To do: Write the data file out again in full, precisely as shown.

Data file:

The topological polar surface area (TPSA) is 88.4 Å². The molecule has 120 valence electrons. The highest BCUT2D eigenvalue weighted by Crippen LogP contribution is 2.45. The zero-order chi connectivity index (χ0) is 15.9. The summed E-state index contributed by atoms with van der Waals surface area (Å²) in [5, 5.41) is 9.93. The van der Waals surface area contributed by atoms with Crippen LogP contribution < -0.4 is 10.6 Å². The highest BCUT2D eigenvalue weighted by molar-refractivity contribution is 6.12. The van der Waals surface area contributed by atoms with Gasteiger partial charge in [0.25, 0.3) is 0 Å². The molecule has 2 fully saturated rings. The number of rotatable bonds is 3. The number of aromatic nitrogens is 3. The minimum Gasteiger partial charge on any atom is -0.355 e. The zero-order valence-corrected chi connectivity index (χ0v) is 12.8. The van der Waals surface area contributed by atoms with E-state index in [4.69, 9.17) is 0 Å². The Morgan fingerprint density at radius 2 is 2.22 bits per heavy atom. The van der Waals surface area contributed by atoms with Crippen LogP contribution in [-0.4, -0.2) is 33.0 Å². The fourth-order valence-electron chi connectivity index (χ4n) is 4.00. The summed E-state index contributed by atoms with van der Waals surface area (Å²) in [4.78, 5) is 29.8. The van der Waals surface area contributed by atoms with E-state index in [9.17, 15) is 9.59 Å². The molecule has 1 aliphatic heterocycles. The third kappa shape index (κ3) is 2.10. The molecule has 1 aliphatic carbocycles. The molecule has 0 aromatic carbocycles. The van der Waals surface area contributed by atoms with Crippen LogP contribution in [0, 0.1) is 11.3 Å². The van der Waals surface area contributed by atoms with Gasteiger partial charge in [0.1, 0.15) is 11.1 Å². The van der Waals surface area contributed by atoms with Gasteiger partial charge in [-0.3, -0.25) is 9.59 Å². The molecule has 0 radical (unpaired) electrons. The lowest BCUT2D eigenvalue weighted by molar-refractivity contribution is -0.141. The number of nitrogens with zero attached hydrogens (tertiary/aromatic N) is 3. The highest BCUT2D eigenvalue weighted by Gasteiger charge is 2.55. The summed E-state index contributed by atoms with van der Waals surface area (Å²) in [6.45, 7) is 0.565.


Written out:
The topological polar surface area (TPSA) is 88.4 Å². The molecule has 120 valence electrons. The highest BCUT2D eigenvalue weighted by Crippen LogP contribution is 2.45. The zero-order chi connectivity index (χ0) is 15.9. The summed E-state index contributed by atoms with van der Waals surface area (Å²) in [5, 5.41) is 9.93. The van der Waals surface area contributed by atoms with Crippen LogP contribution < -0.4 is 10.6 Å². The highest BCUT2D eigenvalue weighted by molar-refractivity contribution is 6.12. The van der Waals surface area contributed by atoms with Gasteiger partial charge in [0.25, 0.3) is 0 Å². The molecule has 2 fully saturated rings. The number of rotatable bonds is 3. The number of aromatic nitrogens is 3. The minimum Gasteiger partial charge on any atom is -0.355 e. The zero-order valence-corrected chi connectivity index (χ0v) is 12.8. The van der Waals surface area contributed by atoms with E-state index in [4.69, 9.17) is 0 Å². The Morgan fingerprint density at radius 2 is 2.22 bits per heavy atom. The van der Waals surface area contributed by atoms with Crippen LogP contribution in [-0.4, -0.2) is 33.0 Å². The fourth-order valence-electron chi connectivity index (χ4n) is 4.00. The summed E-state index contributed by atoms with van der Waals surface area (Å²) in [4.78, 5) is 29.8. The van der Waals surface area contributed by atoms with E-state index in [9.17, 15) is 9.59 Å². The molecule has 1 aliphatic heterocycles. The third kappa shape index (κ3) is 2.10. The molecule has 1 aliphatic carbocycles. The molecule has 0 aromatic carbocycles. The van der Waals surface area contributed by atoms with Crippen LogP contribution in [0, 0.1) is 11.3 Å². The van der Waals surface area contributed by atoms with Gasteiger partial charge in [0.1, 0.15) is 11.1 Å². The van der Waals surface area contributed by atoms with Gasteiger partial charge in [-0.3, -0.25) is 9.59 Å². The molecule has 0 radical (unpaired) electrons. The lowest BCUT2D eigenvalue weighted by molar-refractivity contribution is -0.141. The number of nitrogens with zero attached hydrogens (tertiary/aromatic N) is 3. The highest BCUT2D eigenvalue weighted by Gasteiger charge is 2.55. The summed E-state index contributed by atoms with van der Waals surface area (Å²) in [6.45, 7) is 0.565.